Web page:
Edmunds Answers



  • MrShift@Edmunds 09/27/11 1:05 pm PST

    I wouldn't let it bother me. That's what warranties are for. Turbos are very precise devices and requiring precision machining. One little error in manufacture and at the speeds that turbo spins, it's toast. GM probably didn't make the thing anyway.

  • zaken1 09/27/11 2:27 pm PST

    The fact that one component on the car failed at a low mileage is not in itself a cause for concern. There are thousands of parts on cars, and every one of them is subject to manufacturing defects. A small percentage of these parts will fail during initial use. The manufacturer provides a warranty in order to cover this statistical risk. Ordinarily, after a defective part is replaced; the rest of the vehicle should be unaffected by the incident.

    However; in this particular situation; there is one potentially major consequence which could have been caused by the turbo failure. The turbocharger contains a fan like device called an impeller which rotates at extremely high speeds. This impeller is supported by roller bearings. It sounds like one of the bearings siezed, and stopped the impeller from turning. In this situation; if the bearing degraded sufficiently to allow the impeller shaft to wobble even a few thousandths of an inch, there is some possibility that a fragment of the impeller could have broken off and then was sucked into the engine through the air intake system. Even a tiny shard of metal that got into the engine could gouge a cylinder wall or damage a piston. And that would reduce the compression, cause a loss of power and rough running, and lead to increased oil consumption. There is no certainty that this happened or did not happen; but it is a significant possibility.

    If the damage was initially small enough; it would be likely to go unnoticed by the mechanics. But this type of problem will inevitably escalate over time. There is a very sensitive diagnostic test called a cylinder leak down test which would be capable of detecting such a problem. The dealership could run this relatively inexpensive test if they had the equipment and were sufficiently motivated. In my opinion; this would be a prudent and responsible thing to do here. But they may or may not be willing to do it.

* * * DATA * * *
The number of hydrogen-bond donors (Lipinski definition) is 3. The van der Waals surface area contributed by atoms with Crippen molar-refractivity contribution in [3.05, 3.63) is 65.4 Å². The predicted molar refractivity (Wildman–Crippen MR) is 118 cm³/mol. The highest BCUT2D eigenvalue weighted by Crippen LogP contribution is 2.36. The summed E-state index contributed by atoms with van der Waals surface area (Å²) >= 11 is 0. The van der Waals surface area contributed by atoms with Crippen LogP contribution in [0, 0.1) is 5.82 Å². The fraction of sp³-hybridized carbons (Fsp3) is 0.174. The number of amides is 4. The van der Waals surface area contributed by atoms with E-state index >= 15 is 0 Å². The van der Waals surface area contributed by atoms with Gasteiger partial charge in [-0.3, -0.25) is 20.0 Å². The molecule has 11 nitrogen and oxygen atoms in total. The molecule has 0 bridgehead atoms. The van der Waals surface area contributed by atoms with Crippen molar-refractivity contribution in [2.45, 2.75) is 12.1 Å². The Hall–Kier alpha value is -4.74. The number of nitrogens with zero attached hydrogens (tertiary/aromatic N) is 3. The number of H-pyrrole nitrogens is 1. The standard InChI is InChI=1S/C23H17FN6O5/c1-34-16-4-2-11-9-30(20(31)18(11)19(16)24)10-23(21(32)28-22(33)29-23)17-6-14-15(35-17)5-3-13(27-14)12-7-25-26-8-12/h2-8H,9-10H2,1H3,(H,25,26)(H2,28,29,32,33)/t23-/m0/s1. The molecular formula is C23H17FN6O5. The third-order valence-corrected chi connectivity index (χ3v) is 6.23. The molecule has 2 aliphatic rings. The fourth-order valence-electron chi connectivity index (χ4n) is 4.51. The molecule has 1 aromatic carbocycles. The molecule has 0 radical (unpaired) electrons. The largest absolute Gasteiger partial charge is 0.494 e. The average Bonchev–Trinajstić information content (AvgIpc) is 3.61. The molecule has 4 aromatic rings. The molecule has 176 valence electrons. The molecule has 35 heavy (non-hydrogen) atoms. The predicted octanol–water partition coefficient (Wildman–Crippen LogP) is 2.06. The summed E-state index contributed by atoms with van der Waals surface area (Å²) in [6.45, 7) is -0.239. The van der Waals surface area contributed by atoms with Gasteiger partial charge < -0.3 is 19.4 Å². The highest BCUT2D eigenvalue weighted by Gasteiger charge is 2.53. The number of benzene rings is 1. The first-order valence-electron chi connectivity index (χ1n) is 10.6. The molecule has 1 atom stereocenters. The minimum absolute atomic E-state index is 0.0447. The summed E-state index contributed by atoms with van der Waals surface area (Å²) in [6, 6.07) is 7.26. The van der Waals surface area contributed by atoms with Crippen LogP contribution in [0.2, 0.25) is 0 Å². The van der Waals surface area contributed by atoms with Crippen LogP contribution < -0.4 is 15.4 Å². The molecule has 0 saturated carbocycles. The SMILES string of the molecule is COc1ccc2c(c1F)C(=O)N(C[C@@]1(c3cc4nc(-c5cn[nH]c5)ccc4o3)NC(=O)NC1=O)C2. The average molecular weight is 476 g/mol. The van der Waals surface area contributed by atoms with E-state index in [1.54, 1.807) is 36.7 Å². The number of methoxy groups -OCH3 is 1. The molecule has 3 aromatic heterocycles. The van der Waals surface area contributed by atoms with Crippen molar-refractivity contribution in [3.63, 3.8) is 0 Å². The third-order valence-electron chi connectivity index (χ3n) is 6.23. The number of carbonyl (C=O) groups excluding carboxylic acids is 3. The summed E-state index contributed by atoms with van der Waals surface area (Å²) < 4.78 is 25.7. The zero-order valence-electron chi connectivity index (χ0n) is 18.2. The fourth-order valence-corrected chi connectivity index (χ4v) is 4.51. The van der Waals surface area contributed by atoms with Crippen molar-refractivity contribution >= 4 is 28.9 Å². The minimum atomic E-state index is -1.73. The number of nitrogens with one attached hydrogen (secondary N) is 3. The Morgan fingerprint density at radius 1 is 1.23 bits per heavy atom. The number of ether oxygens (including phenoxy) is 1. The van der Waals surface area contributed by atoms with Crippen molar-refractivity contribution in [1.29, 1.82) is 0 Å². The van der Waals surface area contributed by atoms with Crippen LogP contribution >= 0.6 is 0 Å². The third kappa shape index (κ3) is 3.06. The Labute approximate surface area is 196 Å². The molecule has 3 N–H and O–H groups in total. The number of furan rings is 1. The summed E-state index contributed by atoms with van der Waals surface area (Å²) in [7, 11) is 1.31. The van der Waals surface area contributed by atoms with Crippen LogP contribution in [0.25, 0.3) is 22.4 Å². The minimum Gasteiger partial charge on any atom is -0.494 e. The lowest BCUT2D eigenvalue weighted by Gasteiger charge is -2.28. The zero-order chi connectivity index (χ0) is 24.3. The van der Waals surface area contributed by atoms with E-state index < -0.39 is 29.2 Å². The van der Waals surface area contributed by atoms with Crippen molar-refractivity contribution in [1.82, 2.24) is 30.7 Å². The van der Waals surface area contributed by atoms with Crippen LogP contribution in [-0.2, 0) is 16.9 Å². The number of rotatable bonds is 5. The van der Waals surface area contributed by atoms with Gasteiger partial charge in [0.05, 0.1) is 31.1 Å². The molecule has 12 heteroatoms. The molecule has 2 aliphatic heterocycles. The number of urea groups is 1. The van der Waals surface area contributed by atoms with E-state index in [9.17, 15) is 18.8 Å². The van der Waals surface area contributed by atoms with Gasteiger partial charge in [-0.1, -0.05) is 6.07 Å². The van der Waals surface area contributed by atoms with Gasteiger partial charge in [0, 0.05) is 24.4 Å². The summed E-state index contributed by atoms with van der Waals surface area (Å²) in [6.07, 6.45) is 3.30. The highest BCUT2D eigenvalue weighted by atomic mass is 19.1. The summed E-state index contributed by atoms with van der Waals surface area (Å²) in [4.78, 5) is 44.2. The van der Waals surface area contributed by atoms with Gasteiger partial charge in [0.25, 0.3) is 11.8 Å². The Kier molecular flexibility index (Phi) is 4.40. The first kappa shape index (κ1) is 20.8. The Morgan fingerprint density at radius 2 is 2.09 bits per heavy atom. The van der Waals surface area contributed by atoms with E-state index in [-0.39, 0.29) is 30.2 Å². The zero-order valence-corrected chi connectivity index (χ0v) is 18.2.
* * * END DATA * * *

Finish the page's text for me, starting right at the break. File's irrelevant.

If you are concerned about this possibility and the dealership either does not have the equipment or refuses to perform this test; I would locate a reputable independent local shop which has a cylinder leak down tester, and pay them to perform the test. If the test indicates abnormal variation in cylinder pressure leakage; have the results documented by the shop in detail on their invoice. Then contact the regional GM Customer Service Center and demand that the engine be replaced under warranty.

    If you would like a recommendation for a qualified independent shop in your area, please click the "answer this question" button, type your city and state in the box that appears; and click the "submit answer" button. I will try to find such a shop in your area.

    For your information; vehicles equipped with turbos generate extreme heat on the turbo shaft bearings; and this unique characteristic requires a specific procedure when shutting the engine off, in order to avoid bearing damage. Vehicle manufacturers at one time posted advisory notices in turbo equipped vehicles warning the operator to always allow the motor to idle for two full minutes before shutting the motor off. This allows sufficient time for the turbo to cool and the bearings to receive proper lubrication. I don't know whether they still do this; or whether public relations people have now pressured manufacturers to hide this warning in the owners manual. But it is a real necessity on this type of vehicle. Furthermore; the adoption of energy conserving (read; diluted) motor oils in all new vehicles has degraded lubrication capability to the extent that turbo equipped vehicles are particularly prone to bearing problems when using this borderline suitable oil. I would look at the label on the oil which is being used in your car; and confirm that it says "turbo approved" on the can. If it does not say "turbo approved' that oil should not be used in a turbo motor. Some dealers do not bother to make such distinctions in the vehicles they service.


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